"help patients homebuyers transition to their new plans home" with a low initial rate, that later balloons to a much higher rate. The scam was that by then they'd have flipped the house to a bigger fool by the time the balloon payment kicked in. Of course, you can't do that with your body, unless you get a second or third job to cover the ObamaCare balloon payments.

Alexa's picture
Submitted by Alexa on

is true of "premium rates."

HHS can ask insurers to "justify rate increases."

But, IIRC, they have no actual power to stop insurers from raising rates.

Sounds as though this new "gimmick" is more of the same!

Alexa's picture
Submitted by Alexa on

if anytime has the time and/or inclination to pursue it. (I can't, because just found out that our availability of "in-network providers" means that we'll have to stay out-of-state for many more months--or I would volunteer to pursue this topic.)

Remember all the hyperventilating by Dem politicians, over medical research dollars being denied due to the sequester?

That would be an excellent point, but what does it matter for the "average Joe" if your policy denies access to providers and/or life-saving drugs.

Our group health plan, starting in 2014, is narrowed to very few Tier 4 drugs.

And it is this very category of drugs that are saving many lives, today. That is, if you're among the "privileged" few who can access them.

I will try to write a comment on one of the Kennedy daughter's "aggressive" treatment plan, including "designer drugs," which allowed her to live quite longer than an average individual with the same illness.

(Not that I begrudge her the excellent treatment that she received. I don't. But receipt of quality care should not depend upon the size of one's pocketbook, IMO.)

Anyway, the topic of "designer drugs" would be a hot one, I believe!

Submitted by Dromaius on

And remember, our Congress remains among those privileged few. Even if they have to enroll in shit Exchange plans, they can afford the out of pocket costs for the designer drugs.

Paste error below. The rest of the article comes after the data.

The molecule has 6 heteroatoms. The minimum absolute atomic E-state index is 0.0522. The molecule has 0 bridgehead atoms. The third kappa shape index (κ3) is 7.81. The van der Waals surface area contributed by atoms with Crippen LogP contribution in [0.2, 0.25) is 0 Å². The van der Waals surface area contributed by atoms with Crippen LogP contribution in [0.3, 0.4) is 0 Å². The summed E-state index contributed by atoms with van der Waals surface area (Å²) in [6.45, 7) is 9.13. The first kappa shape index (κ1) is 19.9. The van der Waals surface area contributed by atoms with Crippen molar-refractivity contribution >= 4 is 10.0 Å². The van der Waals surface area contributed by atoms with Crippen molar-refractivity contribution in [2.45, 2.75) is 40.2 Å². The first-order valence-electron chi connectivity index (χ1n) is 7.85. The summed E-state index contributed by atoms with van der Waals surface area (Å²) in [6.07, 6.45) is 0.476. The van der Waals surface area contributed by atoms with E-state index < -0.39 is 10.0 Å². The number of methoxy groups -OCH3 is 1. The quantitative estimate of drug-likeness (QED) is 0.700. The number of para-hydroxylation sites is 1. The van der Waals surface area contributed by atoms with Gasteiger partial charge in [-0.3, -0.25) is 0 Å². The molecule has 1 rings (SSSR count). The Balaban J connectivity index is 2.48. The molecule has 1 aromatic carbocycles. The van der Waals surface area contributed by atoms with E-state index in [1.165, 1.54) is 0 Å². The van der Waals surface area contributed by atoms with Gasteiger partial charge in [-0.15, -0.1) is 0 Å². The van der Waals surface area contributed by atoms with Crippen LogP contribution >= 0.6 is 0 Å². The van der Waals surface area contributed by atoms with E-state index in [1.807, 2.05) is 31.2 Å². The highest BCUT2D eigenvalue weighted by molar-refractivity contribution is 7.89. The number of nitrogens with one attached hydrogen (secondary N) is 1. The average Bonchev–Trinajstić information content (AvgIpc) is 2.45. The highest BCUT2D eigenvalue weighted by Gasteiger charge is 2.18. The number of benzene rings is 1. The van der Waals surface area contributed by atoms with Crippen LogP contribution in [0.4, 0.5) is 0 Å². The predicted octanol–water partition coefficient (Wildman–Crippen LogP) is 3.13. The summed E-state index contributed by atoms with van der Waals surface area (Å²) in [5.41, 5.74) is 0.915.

So designer drugs are still critical to them!

Submitted by Dromaius on

Two ways I'll cut a tiny, slight pass:

Tier 4 drugs are rarely covered in any great way by anyone. And sometimes, that's actually a good thing. My FIL is on name brand statins for which the generic brand is proven just as effective, but he has federal insurance, so the doctors constantly use him as guinea pig.

Designer and last-hope drugs are a can of worms in themselves. Take Avastin for instance....please (in the Rodney Dangerfield sense ;-) ).

Submitted by Dromaius on

One total falsehood about Obamacare is that it covers "preventive care". It covers very limited preventive care, such as flu shots.

Physical exams, mammograms and the like are NOT preventive care. They are screenings. When the screenings find something which is treated early, THAT is preventive care. But of course, early treatment to prevent or subvert disease is NOT covered as preventive care under Obamacare.

Colonoscopy does do limited preventive care via removing polyps. The rest of the screening "exams" -- NOT preventive care! And "free" screening without subsequently funding treatment is IMHO heartless.

quixote's picture
Submitted by quixote on

California made a big boast about how they'd have easily searchable doctor lists so you could see which plans included your physicians.

Last I checked about a week ago, it's just the same as what you describe for NY: go visit the InsCo and look through their endless lists. They have pdfs for the individual companies which you can download to make it "easy." :eyeroll:

Submitted by Dromaius on

It would be a great service to consumers if the Exchanges created a spreadsheet listing which doctors were covered by which plans. It is doable because most plans have the same network for gold, silver, bronze. Of course, doing so would uncover the radically thin networks offered, which is why they would never do it.